the ministering] Literally, the ministry. See note on ch. 2 Corinthians 3:3. Anything which conveyed God’s good gifts from one member of the Church to another, was in the Apostle’s eyes a ministry, a diaconate, for the words rendered minister, ministry, are in Greek διάκονος, διακονία. See also note on 2 Corinthians 9:12 and on ch. 2 Corinthians 8:4.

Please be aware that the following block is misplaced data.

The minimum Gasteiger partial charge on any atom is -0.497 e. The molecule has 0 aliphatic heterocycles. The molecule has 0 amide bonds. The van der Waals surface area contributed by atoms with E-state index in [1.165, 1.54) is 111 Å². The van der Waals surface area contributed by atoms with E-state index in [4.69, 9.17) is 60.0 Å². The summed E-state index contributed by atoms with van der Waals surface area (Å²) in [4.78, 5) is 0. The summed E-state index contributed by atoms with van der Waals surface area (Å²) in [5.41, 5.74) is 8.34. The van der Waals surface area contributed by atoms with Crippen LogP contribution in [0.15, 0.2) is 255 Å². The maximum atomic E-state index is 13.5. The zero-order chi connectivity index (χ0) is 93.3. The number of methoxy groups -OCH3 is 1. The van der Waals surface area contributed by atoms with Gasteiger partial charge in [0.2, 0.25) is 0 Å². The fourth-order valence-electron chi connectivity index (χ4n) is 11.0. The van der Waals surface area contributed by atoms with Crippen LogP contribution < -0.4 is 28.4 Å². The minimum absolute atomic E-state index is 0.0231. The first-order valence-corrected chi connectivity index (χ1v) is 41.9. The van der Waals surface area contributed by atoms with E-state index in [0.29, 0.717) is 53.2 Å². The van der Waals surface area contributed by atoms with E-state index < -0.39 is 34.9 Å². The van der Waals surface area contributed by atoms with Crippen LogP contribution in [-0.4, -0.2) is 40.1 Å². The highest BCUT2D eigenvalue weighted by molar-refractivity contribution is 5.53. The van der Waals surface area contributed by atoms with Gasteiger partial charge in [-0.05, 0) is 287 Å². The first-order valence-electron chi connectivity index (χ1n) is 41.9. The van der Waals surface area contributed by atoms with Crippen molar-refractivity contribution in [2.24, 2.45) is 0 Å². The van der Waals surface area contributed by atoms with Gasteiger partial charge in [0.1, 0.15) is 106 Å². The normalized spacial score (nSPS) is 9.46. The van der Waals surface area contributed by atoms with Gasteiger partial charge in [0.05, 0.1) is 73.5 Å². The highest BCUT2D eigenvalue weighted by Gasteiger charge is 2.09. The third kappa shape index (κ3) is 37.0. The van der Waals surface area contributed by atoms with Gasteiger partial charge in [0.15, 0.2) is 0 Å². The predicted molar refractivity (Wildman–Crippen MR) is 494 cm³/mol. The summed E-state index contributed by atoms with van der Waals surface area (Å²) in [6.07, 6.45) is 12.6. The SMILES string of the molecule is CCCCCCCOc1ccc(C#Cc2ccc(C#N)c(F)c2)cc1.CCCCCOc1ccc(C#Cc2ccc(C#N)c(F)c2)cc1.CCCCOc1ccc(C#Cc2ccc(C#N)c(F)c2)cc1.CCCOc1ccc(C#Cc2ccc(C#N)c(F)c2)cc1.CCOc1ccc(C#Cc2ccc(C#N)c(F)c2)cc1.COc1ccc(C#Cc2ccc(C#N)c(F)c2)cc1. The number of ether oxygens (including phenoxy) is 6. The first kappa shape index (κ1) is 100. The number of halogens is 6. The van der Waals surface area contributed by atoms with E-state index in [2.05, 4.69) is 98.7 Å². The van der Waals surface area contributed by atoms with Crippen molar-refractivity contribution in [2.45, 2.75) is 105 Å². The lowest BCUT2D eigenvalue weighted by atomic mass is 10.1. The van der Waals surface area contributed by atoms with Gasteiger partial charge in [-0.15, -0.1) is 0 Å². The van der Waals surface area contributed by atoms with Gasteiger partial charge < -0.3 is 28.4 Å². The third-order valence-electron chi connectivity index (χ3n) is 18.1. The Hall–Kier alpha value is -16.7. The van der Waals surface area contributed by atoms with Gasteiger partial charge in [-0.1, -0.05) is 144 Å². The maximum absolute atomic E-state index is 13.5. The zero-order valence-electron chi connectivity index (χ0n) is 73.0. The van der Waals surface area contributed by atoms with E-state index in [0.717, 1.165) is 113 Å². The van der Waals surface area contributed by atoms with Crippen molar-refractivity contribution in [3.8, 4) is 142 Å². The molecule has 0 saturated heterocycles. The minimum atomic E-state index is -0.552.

it is superfluous for me to write to you] “Observe the tender wisdom of this proceeding. The charity which finds us unprepared is a call as hateful as that of any creditor whom it is hard to pay. St Paul knew this well; therefore he gave timely notice.” Robertson. It was unnecessary to write to them about the collection itself. It was not unnecessary to remind them as a matter of Christian prudence that they must not allow themselves to be taken unawares, lest the amount of their bounty should hardly correspond to what men had a reason to expect Cf. 1 Corinthians 16:2. Calvin, however, thinks that the Apostle wavered between confidence and anxiety. He knew their readiness, but he feared the instability of human nature.2 Corinthians 9:1. Τὸ γράφειν, to write) For you will have witnesses present with you, and I know, that you are ready without writing letters to you.Verse 1. - For. This word shows that he is continuing the same subject, and therefore excludes the supposition that this chapter is a separate letter or fragment. No doubt, however, the express mention of the collection after he has been practically writing about it through the whole of the last chapter looks as if he had been interrupted, or had left off dictating at the end of the last verse. Such breaks must often and necessarily have occurred in the dictation of the Epistles, and doubtless help to account for some of their phenomena. Perhaps, on reperusing the last paragraphs before resuming the subject he observed that, after all, he had not directly mentioned the contribution, and therefore explains that he thought it superfluous to do so. To the saints. The poor Christians of Jerusalem (2 Corinthians 8:4). Superfluous. Because the subject had been already fully brought to their notice by himself and by Titus.